Toyota Hiace Japan Minibus
Toyota Coaster Japan Minibus
Ford L Truck United States heavy-duty truck LN7000/8000
Toyota Dyna Japan van
Armored vehicles
Bushmaster Protected Mobility Vehicle [4] Australia APC 12[4]
Cadillac Gage Commando United States APC retired [5]
Staff cars
Volvo S90 Sweden executive car 1 for use by the Chief of Staff
Toyota Crown Japan executive car used by senior staff and commanding officers
Toyota Corona Japan executive car used by senior officers
Toyota Hilux Japan pickup truck used for administrative purposes
Toyota Camry Japan executive car Used for senior officers
Toyota Land Cruiser Prado Japan utility vehicle for administrative purposes

JDF Chiefs of Staff

Chiefs of Staff of the Jamaica Defence Force (1962–2007)

1962–1965 Brigadier Paul Edwin Crook, CBE, DSO
1965–1973 Brigadier David Hartman Smith, CVO, OBE, ED
1973 Brigadier Dunstan Fitzgerald Robinson, CD, OBE, ED
1973–1979 Major General Rudolph Edward George Green, CD, OStJ
1979–1990 Major General Robert James Neish, CD, AFC
1990–1998 Rear Admiral Peter Lorenzo Brady, CD, CVO, MMM
1998–2002 Major General John I Simmonds, CVO, OD
2002–2007 Rear Admiral Hardley M Lewin, CD, ADC, JP, psc (n)
2007 Major General Stewart Emerson St Leonard Saunders, CD, ADC, MSc, JP, psc

In December 2007 the title of Chief of Staff was replaced by Chief of Defence Staff and filled by incumbent.

Chiefs of Defence Staff of the Jamaica Defence Force (2008 onwards)

2008–2010 Major General Stewart Emerson St Leonard Saunders, CD, JP, ADC, MSc, psc
2010-2017 Major General Antony Bertram Anderson, OD, JP, MDA, BEng (Hons), psc
2017- Major General Rocky R. Meade, OD, JP, PhD, MMAS, MA, BA (Hons), psc[6]

Bands

The U.S. Fleet Forces Band, and members of the Jamaican Defense Force Band perform.jpg

The JDF also supports two military bands;

  • Jamaica Military Band - this is the band that is descended from the band of the West India Regiment, and was formed in February 1927. It is one of only two units in the world (the other being the Band of the Barbados Regiment) that wears the uniform of the zouaves.[7][8]
  • Jamaica Regiment Band - this band was originally formed as the Band of the West India Regiment formed in 1959 as the military force of the Federation of the West Indies. With the Federation's break up and the independence of Jamaica, it became the Band of the 1st Battalion, Jamaica Regiment. It gained its current name with the formation of the 2nd Battalion in 1979.[9]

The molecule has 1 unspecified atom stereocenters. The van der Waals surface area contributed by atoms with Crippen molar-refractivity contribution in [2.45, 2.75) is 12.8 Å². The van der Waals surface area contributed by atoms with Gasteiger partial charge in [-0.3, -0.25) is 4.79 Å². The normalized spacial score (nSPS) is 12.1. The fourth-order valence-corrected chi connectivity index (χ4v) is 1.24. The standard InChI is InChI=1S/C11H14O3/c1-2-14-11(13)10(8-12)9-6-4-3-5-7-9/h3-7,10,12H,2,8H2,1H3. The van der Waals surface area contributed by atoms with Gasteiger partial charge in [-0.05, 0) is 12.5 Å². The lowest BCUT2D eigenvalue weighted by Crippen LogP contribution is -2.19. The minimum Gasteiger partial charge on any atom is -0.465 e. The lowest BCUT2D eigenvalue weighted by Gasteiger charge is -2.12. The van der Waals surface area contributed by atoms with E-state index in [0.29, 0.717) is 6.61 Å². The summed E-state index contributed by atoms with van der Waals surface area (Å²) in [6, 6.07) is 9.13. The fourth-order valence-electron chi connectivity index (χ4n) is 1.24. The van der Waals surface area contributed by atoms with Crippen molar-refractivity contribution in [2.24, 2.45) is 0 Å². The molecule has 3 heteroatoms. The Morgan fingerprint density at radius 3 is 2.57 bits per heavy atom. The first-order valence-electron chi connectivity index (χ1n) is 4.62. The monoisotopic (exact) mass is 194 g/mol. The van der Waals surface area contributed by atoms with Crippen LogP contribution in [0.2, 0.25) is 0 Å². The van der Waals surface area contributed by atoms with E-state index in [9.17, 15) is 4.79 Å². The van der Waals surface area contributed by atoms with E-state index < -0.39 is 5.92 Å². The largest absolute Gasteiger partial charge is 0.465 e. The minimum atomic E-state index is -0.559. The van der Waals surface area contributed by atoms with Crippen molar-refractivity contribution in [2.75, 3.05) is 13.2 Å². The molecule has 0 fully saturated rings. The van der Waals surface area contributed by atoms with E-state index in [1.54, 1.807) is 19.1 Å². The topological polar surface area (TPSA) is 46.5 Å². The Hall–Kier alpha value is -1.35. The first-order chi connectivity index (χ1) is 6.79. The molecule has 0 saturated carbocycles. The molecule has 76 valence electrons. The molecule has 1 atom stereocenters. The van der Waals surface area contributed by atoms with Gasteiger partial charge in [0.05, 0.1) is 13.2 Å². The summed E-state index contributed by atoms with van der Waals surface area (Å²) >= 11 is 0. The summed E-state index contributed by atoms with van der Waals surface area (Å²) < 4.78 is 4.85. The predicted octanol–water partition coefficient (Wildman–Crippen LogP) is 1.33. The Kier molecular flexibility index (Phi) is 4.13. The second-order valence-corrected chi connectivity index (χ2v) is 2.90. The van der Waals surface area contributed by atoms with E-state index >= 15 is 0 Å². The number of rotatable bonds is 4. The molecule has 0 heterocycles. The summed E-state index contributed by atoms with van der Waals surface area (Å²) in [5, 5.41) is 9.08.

JDF Air Wing

Roundel of Jamaica Defence Force Air Wing

Current inventory

Aircraft Origin Type Variant In service Notes
Maritime Patrol
Beechcraft King Air United States maritime patrol 1 on order[10]
Helicopters
Bell 407 United States utility / patrol 3[11]
Bell 412 United States utility / SAR 2[11] 1 on order[12]
Bell 429 United States utility / SAR 3 on order[12]
Trainer Aircraft
Diamond DA40 Canada basic trainer DA40 FP 2[13]
Diamond DA40 Canada basic trainer DA40 CS 4[12]
Diamond DA42 Canada multi-engine trainer DA42 NG 2[13]
Bell 206 United States trainer Bell 206 2[11] 2 on order[12]

Retired

Previous aircraft operated by the Air Force consisted of the BN-2 Islander, Beechcraft King Air, Cessna 210, Bell 47G, Bell 212, and the Bell 222UT helicopter[14][15]

Incidents

On July 1, 2009 a Jamaica Defence Force Air Wing Bell 412EP helicopter was on its way back to Up Park Camp from a training mission when it began experiencing mechanical issues. The helicopter crashed into the ground at Up Park Camp, injuring the captain, his co-pilot and a crew member.[16]

JDF Coast Guard

A year after the JDF was formed in 1962, a naval arm, the Jamaica Sea Squadron was added. The squadron’s initial vessels were three 63ft wooden World War II torpedo recovery boats provided by the United States. They were commissioned “Her Majesty’s Jamaican Ship” HMJS Yoruba (P1), HMJS Coromante (P2) and HMJS Mandingo (P3). A training team from the Royal Navy assisted with the unit’s early development. In 1966 they changed names from the Jamaica Sea Squadron to the Jamaica Defence Force Coast Guard.[17]

As of 2016, the Jamaica Defence Force Coast Guard was staffed by 241 individuals.[1]